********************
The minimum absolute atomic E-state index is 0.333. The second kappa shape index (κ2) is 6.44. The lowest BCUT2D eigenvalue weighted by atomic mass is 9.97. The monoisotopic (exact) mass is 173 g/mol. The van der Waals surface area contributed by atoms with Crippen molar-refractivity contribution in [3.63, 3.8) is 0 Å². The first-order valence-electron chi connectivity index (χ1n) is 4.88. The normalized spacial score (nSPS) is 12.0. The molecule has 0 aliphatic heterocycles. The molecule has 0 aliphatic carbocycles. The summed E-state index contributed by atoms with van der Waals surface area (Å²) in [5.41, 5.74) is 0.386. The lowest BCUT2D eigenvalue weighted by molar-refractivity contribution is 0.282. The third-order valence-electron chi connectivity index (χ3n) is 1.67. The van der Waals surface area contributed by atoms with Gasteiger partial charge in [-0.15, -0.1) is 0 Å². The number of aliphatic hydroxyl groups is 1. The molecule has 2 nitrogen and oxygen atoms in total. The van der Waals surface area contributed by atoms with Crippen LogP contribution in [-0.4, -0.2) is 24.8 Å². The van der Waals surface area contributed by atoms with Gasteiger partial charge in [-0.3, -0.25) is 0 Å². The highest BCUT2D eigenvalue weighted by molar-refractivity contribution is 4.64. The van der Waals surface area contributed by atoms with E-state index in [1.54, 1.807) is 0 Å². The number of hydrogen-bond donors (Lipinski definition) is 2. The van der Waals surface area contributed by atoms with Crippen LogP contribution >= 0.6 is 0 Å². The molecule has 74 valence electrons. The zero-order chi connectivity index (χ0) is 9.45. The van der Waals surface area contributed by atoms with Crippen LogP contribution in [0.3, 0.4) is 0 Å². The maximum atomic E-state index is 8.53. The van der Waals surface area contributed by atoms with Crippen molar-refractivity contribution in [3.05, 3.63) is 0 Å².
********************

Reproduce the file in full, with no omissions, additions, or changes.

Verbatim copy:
The minimum absolute atomic E-state index is 0.333. The second kappa shape index (κ2) is 6.44. The lowest BCUT2D eigenvalue weighted by atomic mass is 9.97. The monoisotopic (exact) mass is 173 g/mol. The van der Waals surface area contributed by atoms with Crippen molar-refractivity contribution in [3.63, 3.8) is 0 Å². The first-order valence-electron chi connectivity index (χ1n) is 4.88. The normalized spacial score (nSPS) is 12.0. The molecule has 0 aliphatic heterocycles. The molecule has 0 aliphatic carbocycles. The summed E-state index contributed by atoms with van der Waals surface area (Å²) in [5.41, 5.74) is 0.386. The lowest BCUT2D eigenvalue weighted by molar-refractivity contribution is 0.282. The third-order valence-electron chi connectivity index (χ3n) is 1.67. The van der Waals surface area contributed by atoms with Gasteiger partial charge in [-0.15, -0.1) is 0 Å². The number of aliphatic hydroxyl groups is 1. The molecule has 2 nitrogen and oxygen atoms in total. The van der Waals surface area contributed by atoms with Crippen LogP contribution in [-0.4, -0.2) is 24.8 Å². The van der Waals surface area contributed by atoms with Gasteiger partial charge in [-0.3, -0.25) is 0 Å². The highest BCUT2D eigenvalue weighted by molar-refractivity contribution is 4.64. The van der Waals surface area contributed by atoms with E-state index in [1.54, 1.807) is 0 Å². The number of hydrogen-bond donors (Lipinski definition) is 2. The van der Waals surface area contributed by atoms with Crippen LogP contribution >= 0.6 is 0 Å². The molecule has 74 valence electrons. The zero-order chi connectivity index (χ0) is 9.45. The van der Waals surface area contributed by atoms with Crippen LogP contribution in [0.3, 0.4) is 0 Å². The maximum atomic E-state index is 8.53. The van der Waals surface area contributed by atoms with Crippen molar-refractivity contribution in [3.05, 3.63) is 0 Å².